Geraint Thomas lasts the week at Paris-Nice

Photo by: muffinn
Photo by: muffinn

Without wishing to dumb down too much, cycling is to a great extent about tiredness. Tiredness is what makes a three-week Grand Tour different from three one-week races with gaps in between.

Geraint Thomas won Paris-Nice by the colossal margin of four seconds. He was 11 seconds faster than second-placed Alberto Contador in the prologue and gained another four seconds, partly thanks to a time bonus, after finishing second on the stage six summit finish. He then spent the majority of stage seven responding to Contador attacks.

This is always the way when Contador’s second late on in a race. You’d almost be tempted to let him win just so you wouldn’t have to put up with his behaviour.

The Spaniard got into a breakaway group with about 50km to go and when that was reeled in, attacked again on the final climb. And again. And again. Eventually Thomas could take no more, but fortunately for him, there was still a descent to come and after barrelling downhill like a good ‘un, he got within sight of Contador, which turned out to be good enough.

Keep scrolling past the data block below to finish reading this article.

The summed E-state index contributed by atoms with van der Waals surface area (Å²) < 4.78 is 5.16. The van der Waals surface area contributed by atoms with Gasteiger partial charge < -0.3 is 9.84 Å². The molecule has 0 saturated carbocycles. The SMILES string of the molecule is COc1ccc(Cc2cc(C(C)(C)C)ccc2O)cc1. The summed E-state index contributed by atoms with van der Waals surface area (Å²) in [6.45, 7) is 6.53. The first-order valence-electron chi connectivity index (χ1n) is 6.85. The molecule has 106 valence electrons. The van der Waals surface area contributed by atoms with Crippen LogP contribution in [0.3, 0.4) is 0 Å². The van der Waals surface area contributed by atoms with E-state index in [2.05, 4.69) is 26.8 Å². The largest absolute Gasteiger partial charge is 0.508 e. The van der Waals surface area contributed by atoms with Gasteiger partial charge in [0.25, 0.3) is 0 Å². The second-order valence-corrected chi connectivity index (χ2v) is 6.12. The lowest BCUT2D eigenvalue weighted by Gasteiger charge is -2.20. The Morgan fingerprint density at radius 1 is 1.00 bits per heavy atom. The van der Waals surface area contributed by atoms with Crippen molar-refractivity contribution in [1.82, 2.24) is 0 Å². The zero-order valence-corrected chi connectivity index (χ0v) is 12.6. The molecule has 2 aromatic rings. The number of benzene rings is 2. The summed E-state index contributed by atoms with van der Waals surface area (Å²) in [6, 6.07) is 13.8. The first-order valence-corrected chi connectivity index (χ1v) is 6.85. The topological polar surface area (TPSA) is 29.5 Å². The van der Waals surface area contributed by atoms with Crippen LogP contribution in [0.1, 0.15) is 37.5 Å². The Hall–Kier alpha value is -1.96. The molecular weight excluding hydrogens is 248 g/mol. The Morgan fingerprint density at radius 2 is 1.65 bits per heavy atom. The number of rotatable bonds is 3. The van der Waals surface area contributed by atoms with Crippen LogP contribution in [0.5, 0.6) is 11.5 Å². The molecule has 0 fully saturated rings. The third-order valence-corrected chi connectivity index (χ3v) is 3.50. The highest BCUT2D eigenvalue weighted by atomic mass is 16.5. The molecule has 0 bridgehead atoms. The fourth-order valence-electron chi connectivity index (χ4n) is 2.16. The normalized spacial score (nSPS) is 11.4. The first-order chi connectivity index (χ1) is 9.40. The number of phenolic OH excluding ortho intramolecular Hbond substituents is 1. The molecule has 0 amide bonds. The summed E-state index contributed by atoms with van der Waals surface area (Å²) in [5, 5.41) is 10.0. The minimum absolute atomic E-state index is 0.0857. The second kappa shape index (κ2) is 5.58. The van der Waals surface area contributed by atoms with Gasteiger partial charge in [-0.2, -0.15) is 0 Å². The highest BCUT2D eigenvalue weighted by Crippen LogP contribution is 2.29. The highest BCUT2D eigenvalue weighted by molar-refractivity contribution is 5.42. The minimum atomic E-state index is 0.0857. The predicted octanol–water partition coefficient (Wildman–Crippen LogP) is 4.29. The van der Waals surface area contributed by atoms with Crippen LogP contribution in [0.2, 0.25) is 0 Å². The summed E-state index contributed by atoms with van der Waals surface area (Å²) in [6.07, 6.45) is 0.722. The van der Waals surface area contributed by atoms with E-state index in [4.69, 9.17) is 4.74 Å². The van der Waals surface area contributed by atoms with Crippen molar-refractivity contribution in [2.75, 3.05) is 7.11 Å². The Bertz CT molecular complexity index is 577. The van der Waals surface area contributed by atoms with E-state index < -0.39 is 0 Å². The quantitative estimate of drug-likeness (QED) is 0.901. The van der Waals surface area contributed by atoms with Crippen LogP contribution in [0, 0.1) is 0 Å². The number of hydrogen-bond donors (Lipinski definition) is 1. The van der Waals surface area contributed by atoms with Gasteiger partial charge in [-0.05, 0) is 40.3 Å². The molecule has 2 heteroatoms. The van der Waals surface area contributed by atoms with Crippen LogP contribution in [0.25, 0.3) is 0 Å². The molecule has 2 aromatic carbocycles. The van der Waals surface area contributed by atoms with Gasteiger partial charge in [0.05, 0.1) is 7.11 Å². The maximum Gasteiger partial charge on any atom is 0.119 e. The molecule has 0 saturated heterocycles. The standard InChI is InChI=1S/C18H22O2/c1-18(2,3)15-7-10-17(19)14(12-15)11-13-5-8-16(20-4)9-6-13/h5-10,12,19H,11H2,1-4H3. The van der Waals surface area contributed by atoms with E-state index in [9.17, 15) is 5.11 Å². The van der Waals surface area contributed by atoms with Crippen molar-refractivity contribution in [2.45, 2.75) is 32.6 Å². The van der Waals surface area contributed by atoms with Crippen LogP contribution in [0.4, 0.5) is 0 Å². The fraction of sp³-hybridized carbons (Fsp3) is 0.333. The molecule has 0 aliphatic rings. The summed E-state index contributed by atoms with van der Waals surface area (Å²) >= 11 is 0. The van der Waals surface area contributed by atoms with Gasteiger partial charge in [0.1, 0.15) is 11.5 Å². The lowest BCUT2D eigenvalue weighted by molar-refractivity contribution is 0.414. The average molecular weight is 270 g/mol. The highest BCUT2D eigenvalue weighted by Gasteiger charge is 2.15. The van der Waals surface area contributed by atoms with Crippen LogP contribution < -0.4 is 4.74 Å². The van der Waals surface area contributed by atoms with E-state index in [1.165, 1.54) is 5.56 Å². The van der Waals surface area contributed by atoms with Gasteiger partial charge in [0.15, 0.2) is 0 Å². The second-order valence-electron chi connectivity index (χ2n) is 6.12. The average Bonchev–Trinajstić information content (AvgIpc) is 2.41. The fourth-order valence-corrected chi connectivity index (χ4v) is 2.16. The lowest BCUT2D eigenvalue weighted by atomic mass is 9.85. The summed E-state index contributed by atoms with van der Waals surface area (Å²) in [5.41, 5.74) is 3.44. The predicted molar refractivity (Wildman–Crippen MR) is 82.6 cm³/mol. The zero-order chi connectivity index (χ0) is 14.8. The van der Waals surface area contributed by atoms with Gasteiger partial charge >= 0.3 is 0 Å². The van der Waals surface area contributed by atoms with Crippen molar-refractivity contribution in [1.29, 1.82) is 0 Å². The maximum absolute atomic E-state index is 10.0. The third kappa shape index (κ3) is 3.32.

It’s an impressive win – the first WorldTour stage race victory of Thomas’s career – but you do wonder how a notional stage nine would have gone. There were echoes of last month’s Tour of the Algarve where Thomas won the overall, but Contador won the final mountain stage. There’s a reason why Contador has won almost every three-week race he’s ever entered but has never won a major one-day race – his greatest strength seemingly lies in being less susceptible to tiredness than his rivals.

Meanwhile in Italy

Steve Cummings won stage four of Tirreno-Adriatico, the race which despite overlapping with Paris-Nice is also part of the WorldTour. He did it in classic Steve Cummings style – by riding faster than everyone else.

That’s a pretty stupid description of his modus operandi, but most winners tend to do their going faster at fairly obviously sensible moments, such as on a mountain pass, up a hill or in a sprint. Cummings just cycles past everyone on the flat, which isn’t really how bike racing is supposed to go, what with it being easier to cycle behind someone else and all.

It worked because he’d got into a late break and then been a lazy sod and not helped out. His team, Dimension Data, were hoping for a sprint finish for Edvald Boasson Hagen so Cummings was just sitting there seeing if the break managed to stay away or not. He didn’t much care if it didn’t. Or at least he didn’t until 3.5km to go, at which point he rode off, never to be seen again.

Here’s a video of him being slightly less tired than everyone else.


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